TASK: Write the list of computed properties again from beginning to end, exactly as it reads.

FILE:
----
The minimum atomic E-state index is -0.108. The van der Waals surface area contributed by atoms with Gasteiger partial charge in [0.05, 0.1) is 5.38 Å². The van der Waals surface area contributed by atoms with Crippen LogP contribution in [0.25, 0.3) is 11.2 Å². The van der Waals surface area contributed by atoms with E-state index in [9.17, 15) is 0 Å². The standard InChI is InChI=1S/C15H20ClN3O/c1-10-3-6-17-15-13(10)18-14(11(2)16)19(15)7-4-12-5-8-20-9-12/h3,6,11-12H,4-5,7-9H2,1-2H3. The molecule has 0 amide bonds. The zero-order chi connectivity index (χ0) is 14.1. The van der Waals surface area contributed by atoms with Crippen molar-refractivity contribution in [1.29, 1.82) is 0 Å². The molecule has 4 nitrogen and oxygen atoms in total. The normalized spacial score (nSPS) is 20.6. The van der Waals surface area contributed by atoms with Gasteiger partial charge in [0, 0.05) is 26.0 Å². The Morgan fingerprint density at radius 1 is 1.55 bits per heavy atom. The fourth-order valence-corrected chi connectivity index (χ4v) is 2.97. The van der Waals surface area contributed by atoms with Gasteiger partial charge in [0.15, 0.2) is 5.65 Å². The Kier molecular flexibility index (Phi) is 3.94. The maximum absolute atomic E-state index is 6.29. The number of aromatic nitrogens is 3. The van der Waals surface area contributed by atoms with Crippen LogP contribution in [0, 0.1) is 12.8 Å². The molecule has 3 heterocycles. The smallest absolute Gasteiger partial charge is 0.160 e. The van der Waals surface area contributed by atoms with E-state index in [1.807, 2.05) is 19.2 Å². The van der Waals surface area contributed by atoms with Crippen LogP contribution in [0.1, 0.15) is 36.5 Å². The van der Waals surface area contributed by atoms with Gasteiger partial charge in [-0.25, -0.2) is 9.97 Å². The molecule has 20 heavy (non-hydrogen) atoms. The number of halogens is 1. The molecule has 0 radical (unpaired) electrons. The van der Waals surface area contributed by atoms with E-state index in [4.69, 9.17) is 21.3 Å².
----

The minimum atomic E-state index is -0.108. The van der Waals surface area contributed by atoms with Gasteiger partial charge in [0.05, 0.1) is 5.38 Å². The van der Waals surface area contributed by atoms with Crippen LogP contribution in [0.25, 0.3) is 11.2 Å². The van der Waals surface area contributed by atoms with E-state index in [9.17, 15) is 0 Å². The standard InChI is InChI=1S/C15H20ClN3O/c1-10-3-6-17-15-13(10)18-14(11(2)16)19(15)7-4-12-5-8-20-9-12/h3,6,11-12H,4-5,7-9H2,1-2H3. The molecule has 0 amide bonds. The zero-order chi connectivity index (χ0) is 14.1. The van der Waals surface area contributed by atoms with Crippen molar-refractivity contribution in [1.29, 1.82) is 0 Å². The molecule has 4 nitrogen and oxygen atoms in total. The normalized spacial score (nSPS) is 20.6. The van der Waals surface area contributed by atoms with Gasteiger partial charge in [0, 0.05) is 26.0 Å². The Morgan fingerprint density at radius 1 is 1.55 bits per heavy atom. The fourth-order valence-corrected chi connectivity index (χ4v) is 2.97. The van der Waals surface area contributed by atoms with Gasteiger partial charge in [0.15, 0.2) is 5.65 Å². The Kier molecular flexibility index (Phi) is 3.94. The maximum absolute atomic E-state index is 6.29. The number of aromatic nitrogens is 3. The van der Waals surface area contributed by atoms with Crippen LogP contribution in [0, 0.1) is 12.8 Å². The molecule has 3 heterocycles. The smallest absolute Gasteiger partial charge is 0.160 e. The van der Waals surface area contributed by atoms with E-state index in [1.807, 2.05) is 19.2 Å². The van der Waals surface area contributed by atoms with Crippen LogP contribution in [0.1, 0.15) is 36.5 Å². The van der Waals surface area contributed by atoms with Gasteiger partial charge in [-0.25, -0.2) is 9.97 Å². The molecule has 20 heavy (non-hydrogen) atoms. The number of halogens is 1. The molecule has 0 radical (unpaired) electrons. The van der Waals surface area contributed by atoms with E-state index in [4.69, 9.17) is 21.3 Å².